It’s important with all parenting techniques to remember that age-appropriate discipline is essential. For example, trying to get a one-year-old to understand how they feel would be ridiculous, but trying to get a three-year-old to label their emotions can be effective. You could say to them “you’re mad because you want to finish watching your TV program before dinner, that must be frustrating”. 

To apply gentle discipline, parents first need to set clear expectations to make sure children know what is required of them and what will happen if they disobey. Explaining why these expectations are set reduces power struggles between caregivers and children. Logical consequences help to reduce negative behavior from being repeated. Here is a clear example: if a toddler keeps touching something when you’ve told them not to, instead of yelling at them, an alternative is to redirect their attention to something else. A “time in” may be applied to older children, not as a punishment, but rather as a short period of time for them to calm down and reflect on their behavior. Their behavior can then be discussed later, not necessarily at the end of the time period.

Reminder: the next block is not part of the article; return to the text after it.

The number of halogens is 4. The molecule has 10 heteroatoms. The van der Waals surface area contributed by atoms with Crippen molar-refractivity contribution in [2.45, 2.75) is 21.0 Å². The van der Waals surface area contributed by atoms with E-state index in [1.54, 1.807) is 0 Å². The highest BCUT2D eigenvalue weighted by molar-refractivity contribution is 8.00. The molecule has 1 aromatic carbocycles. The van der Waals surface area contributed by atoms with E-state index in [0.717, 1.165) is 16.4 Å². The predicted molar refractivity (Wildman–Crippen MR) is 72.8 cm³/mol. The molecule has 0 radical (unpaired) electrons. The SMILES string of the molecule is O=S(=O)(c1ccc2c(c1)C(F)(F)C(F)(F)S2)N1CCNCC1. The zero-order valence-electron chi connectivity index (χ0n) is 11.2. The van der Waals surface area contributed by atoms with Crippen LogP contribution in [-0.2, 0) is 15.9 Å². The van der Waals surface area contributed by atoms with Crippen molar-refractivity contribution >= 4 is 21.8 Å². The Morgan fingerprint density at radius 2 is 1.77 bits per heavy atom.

Praising positive behavior reinforces that what the child has done is good, and kids naturally want to please, so will likely repeat the good behavior. Behavioral reward charts can be used so that the child gets a sticker if they don’t say any bad words all day. This can help to keep them motivated and more responsible for their own behavior.

Gentle parenting involves teaching kids how to regulate their emotions by using empathy and understanding to acknowledge their feelings, and teach them to be confident and independent, whilst setting clear boundaries so that they understand what is expected of them.